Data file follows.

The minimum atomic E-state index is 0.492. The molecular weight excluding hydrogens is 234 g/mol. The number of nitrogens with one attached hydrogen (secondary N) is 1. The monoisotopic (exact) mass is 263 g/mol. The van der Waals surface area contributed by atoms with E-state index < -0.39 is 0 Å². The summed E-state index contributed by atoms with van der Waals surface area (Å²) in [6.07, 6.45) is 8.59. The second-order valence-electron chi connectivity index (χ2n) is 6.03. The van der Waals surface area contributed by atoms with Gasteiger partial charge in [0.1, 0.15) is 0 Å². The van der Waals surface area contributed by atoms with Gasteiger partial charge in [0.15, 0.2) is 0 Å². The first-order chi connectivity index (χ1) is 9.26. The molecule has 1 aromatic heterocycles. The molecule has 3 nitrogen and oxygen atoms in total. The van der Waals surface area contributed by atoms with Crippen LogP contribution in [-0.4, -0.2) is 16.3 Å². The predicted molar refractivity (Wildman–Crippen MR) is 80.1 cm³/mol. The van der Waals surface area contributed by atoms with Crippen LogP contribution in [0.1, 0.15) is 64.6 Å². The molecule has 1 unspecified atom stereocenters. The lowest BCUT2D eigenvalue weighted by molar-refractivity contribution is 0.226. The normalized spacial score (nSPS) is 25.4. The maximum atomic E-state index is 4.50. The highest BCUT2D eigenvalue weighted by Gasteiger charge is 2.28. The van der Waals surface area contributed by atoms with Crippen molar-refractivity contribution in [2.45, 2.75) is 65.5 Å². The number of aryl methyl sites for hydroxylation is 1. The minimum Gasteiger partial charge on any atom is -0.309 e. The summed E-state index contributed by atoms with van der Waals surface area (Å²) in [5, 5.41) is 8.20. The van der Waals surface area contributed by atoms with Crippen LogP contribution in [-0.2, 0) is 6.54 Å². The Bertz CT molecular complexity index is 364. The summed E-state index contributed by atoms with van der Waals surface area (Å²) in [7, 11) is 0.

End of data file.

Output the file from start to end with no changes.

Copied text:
The minimum atomic E-state index is 0.492. The molecular weight excluding hydrogens is 234 g/mol. The number of nitrogens with one attached hydrogen (secondary N) is 1. The monoisotopic (exact) mass is 263 g/mol. The van der Waals surface area contributed by atoms with E-state index < -0.39 is 0 Å². The summed E-state index contributed by atoms with van der Waals surface area (Å²) in [6.07, 6.45) is 8.59. The second-order valence-electron chi connectivity index (χ2n) is 6.03. The van der Waals surface area contributed by atoms with Gasteiger partial charge in [0.1, 0.15) is 0 Å². The van der Waals surface area contributed by atoms with Gasteiger partial charge in [0.15, 0.2) is 0 Å². The first-order chi connectivity index (χ1) is 9.26. The molecule has 1 aromatic heterocycles. The molecule has 3 nitrogen and oxygen atoms in total. The van der Waals surface area contributed by atoms with Crippen LogP contribution in [-0.4, -0.2) is 16.3 Å². The predicted molar refractivity (Wildman–Crippen MR) is 80.1 cm³/mol. The van der Waals surface area contributed by atoms with Crippen LogP contribution in [0.1, 0.15) is 64.6 Å². The molecule has 1 unspecified atom stereocenters. The lowest BCUT2D eigenvalue weighted by molar-refractivity contribution is 0.226. The normalized spacial score (nSPS) is 25.4. The maximum atomic E-state index is 4.50. The highest BCUT2D eigenvalue weighted by Gasteiger charge is 2.28. The van der Waals surface area contributed by atoms with Crippen molar-refractivity contribution in [2.45, 2.75) is 65.5 Å². The number of aryl methyl sites for hydroxylation is 1. The minimum Gasteiger partial charge on any atom is -0.309 e. The summed E-state index contributed by atoms with van der Waals surface area (Å²) in [5, 5.41) is 8.20. The van der Waals surface area contributed by atoms with Crippen LogP contribution in [-0.2, 0) is 6.54 Å². The Bertz CT molecular complexity index is 364. The summed E-state index contributed by atoms with van der Waals surface area (Å²) in [7, 11) is 0.